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FRANCIS RUSSELL

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Originally appearing in Volume V03, Page 619 of the 1911 Encyclopedia Britannica.
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FRANCIS RUSSELL, 5th duke of Bedford (1765–1802), eldest son of Francis Russell, marquess of Tavistock (d. 1767), by his wife, Elizabeth (d. 1768), daughter of William Keppel, 2nd earl of Albemarle, was baptized on the 23rd of July 1765. In January 1771 he succeeded his grandfather as duke of Bedford, and was educated at Westminster school and Trinity College, Cambridge, afterwards spending nearly two years in foreign travel. Regarding Charles James Fox as his political leader, he joined the Whigs in the House of Lords, and became a member of the circle of the prince of Wales, afterwards George IV. Having overcome some nervousness and educational defects, he began to speak in the House, and soon became one of the leading debaters in that assembly. He opposed most of the measures brought for-ward by the ministry of William Pitt, and objected to the grant of a pension to Edmund Burke, an action which drew down upon him a scathing attack from Burke's pen. Bedford was greatly interested in agriculture. He established a model farm at Woburn, and made experiments with regard to the breeding of sheep. He was a member of the original board of agriculture, and was the first president of the Smithfield club. He died at Woburn on the 2nd of March 1802, and was buried in the family burying-place at Chenies. The duke was never married, and was succeeded in the title by his brother, John. See Lord Holland, Memoirs of the Whig Party (London, 1854) J. H. Wiffen, Historical Memoirs of the House of Russell (London, 1833): E. Burke, Letter to a Noble Lord (Edinburgh, 1837; and Earl Stanhope, Life of Pitt (London, 1861-1862).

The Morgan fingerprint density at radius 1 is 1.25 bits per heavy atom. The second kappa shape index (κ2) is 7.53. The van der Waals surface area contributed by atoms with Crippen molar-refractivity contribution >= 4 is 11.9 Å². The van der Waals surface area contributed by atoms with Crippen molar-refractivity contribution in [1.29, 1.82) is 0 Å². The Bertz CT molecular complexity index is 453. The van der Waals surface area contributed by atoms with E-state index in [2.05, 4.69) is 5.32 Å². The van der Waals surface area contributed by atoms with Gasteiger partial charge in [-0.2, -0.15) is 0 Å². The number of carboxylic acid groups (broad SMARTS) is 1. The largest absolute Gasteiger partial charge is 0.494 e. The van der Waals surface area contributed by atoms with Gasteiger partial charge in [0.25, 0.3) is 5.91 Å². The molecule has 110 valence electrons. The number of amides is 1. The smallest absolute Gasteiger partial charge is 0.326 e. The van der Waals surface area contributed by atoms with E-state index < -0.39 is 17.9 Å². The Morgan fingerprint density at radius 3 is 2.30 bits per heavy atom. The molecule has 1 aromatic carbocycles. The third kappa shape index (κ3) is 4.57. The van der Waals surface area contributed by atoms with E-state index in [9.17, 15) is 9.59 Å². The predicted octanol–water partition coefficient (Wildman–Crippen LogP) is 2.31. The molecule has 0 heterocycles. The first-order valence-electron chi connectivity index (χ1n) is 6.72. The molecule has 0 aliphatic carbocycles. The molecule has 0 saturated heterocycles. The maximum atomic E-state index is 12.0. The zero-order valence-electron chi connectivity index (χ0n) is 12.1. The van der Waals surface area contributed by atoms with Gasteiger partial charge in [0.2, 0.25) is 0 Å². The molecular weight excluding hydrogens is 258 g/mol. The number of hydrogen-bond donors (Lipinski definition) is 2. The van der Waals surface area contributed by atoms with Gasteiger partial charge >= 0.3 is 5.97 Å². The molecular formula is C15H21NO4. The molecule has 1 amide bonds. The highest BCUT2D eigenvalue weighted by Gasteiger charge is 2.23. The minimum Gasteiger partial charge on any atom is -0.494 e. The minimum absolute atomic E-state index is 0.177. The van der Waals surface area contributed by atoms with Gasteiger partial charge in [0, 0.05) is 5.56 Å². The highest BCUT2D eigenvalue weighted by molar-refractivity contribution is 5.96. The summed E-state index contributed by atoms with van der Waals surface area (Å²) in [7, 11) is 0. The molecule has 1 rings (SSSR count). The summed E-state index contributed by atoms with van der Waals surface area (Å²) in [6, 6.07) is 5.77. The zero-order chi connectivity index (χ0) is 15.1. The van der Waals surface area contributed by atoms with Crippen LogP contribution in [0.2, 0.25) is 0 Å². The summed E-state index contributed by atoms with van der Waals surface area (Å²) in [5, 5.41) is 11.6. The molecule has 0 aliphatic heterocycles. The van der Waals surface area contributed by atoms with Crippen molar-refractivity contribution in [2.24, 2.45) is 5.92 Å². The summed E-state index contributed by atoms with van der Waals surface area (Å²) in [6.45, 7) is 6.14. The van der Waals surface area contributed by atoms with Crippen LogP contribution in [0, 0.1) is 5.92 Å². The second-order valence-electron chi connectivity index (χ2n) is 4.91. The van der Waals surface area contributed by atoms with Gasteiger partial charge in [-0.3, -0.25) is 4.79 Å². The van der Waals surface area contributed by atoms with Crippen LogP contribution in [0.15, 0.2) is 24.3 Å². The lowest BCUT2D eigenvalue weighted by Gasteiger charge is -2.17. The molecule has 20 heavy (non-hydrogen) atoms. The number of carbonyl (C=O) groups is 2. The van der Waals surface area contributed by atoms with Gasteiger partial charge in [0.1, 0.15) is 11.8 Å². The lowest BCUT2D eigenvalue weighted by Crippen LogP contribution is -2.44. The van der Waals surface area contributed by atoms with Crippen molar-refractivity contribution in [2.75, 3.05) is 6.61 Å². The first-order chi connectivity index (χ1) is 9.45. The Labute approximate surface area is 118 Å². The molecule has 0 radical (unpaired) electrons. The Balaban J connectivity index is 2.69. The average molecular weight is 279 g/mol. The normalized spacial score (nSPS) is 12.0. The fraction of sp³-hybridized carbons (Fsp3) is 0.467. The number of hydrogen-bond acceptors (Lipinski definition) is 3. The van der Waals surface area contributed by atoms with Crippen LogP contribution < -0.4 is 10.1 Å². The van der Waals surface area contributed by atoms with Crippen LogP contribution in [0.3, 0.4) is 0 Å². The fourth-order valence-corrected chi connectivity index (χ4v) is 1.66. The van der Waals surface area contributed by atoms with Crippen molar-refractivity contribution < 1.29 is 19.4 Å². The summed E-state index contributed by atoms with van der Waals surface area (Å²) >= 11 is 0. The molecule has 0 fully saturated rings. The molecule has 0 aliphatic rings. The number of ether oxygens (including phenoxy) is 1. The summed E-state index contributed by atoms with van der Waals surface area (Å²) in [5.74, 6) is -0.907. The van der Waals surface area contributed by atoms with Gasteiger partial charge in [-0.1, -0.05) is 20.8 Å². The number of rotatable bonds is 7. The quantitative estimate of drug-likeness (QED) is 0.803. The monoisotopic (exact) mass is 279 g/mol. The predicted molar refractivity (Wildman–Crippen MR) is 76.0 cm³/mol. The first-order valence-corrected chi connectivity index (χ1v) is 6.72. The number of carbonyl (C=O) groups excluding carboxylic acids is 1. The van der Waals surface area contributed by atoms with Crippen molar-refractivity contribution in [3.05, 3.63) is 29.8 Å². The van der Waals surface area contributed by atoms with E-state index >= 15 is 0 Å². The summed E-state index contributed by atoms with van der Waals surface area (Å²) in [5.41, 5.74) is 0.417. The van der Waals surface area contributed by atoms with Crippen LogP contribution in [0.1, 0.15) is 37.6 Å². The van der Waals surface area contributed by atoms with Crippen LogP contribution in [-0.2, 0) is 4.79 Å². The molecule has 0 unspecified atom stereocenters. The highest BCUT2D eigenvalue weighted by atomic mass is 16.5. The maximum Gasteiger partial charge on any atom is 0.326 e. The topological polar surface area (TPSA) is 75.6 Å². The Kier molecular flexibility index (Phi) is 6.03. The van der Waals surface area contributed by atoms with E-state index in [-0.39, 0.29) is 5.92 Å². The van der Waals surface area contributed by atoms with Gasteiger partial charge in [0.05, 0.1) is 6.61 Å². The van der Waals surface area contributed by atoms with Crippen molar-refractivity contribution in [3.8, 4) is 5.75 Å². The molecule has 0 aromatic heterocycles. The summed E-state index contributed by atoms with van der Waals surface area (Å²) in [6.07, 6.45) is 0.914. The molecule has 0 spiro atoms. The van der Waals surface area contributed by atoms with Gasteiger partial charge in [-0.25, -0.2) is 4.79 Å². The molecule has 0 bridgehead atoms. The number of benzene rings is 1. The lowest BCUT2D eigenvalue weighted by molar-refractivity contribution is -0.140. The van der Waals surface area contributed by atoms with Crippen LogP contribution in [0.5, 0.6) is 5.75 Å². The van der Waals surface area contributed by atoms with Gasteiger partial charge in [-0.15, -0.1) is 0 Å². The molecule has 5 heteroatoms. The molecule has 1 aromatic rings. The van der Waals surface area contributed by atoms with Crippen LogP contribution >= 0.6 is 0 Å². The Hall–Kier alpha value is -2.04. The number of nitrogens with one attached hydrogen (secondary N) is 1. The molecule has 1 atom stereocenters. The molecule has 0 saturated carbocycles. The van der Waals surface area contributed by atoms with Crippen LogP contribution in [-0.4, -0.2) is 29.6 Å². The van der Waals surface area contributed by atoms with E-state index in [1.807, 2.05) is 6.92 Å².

End of Article: FRANCIS RUSSELL
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